Need a Job?
Teenagers - if you will be 16-18 this summer come work for us. Applications are due April 14.
YCC application form
Visit Your National Wildlife Refuge
There is always something to see and do at Waubay National Wildlife Refuge.
This cold weather has been great for making ice. Dress warm and come out and catch a big one!
If you think it's cold...
Winter can be extremely difficult for all kinds of animals. Making sure there is good winter cover is vital for their survival.
Things to do
Cabin fever making your kids crazy? Check out the Jr. Duck Stamp Contest and set your budding artists to work.Learn More
About the Complex
Waubay Complex includes Waubay National Wildlife Refuge, Waubay Wetland Management District and Dakota Tallgrass Prairie Wildlife Management Area
Waubay is managed as part of the Waubay Complex.
Learn more about the complex
About the NWRS
The National Wildlife Refuge System, within the U.S. Fish and Wildlife Service, manages a national network of lands and waters set aside to conserve America’s fish, wildlife, and plants.
Learn more about the NWRS
New and Noteworthy
Waubay NWR is accepting applications for the Youth Conservation Corp program. Youths must be between 16 and 18 years old during the work period from June 2 to Aug 8. We are looking for a team of 5 to work 32 hours per week. No experience is necessary - just a willingness and interest in working to benefit our natural resources. Applications are due by noon on April 14, 2014. YCC application form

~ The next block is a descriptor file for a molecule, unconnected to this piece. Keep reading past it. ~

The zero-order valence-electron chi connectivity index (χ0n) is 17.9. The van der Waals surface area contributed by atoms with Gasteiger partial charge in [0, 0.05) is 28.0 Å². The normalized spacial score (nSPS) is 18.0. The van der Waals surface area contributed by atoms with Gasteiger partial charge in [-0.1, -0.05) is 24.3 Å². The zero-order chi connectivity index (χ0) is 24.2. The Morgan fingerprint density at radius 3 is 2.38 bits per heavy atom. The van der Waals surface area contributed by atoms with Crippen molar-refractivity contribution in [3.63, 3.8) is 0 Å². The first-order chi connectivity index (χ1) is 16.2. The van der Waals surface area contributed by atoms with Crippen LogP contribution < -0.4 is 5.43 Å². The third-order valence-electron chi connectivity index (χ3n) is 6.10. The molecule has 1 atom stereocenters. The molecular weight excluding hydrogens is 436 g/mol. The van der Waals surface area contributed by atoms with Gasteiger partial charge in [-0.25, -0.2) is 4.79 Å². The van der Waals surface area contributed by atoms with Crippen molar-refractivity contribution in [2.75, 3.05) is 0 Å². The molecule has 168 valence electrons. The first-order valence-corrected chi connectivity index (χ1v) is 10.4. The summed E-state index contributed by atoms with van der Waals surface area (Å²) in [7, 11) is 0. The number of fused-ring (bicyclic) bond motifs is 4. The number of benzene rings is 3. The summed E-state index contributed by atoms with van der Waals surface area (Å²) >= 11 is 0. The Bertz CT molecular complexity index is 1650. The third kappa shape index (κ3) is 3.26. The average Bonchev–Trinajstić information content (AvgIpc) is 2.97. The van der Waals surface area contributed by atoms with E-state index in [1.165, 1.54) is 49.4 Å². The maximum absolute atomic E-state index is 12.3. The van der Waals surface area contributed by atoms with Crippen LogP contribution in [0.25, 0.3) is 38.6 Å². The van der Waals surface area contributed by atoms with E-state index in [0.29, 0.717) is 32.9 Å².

Cold weather is hard for us but can be even harder for wildlife if they can't find the basics of good habitat: food, water, and shelter. Consider helping out by putting up a bird feeder. Then join in the fun of the Great Backyard Bird Count.GBBC
- April 19, 2013
Kelly Prehiem, a kindergarten teacher from Armour, SD, writes about her efforts using birds to teach her students about the world around us.Getting Kids Hooked on Birds
Ruddy ducks are the clowns of prairie potholes with their bright blue bills and slapstick mating rituals and noises.
Page Photo Credits All photos courtesy of USFWS unless otherwise noted., Male ruddy duck. Photo by John Jave/USFWS
Last Updated: Feb 18, 2014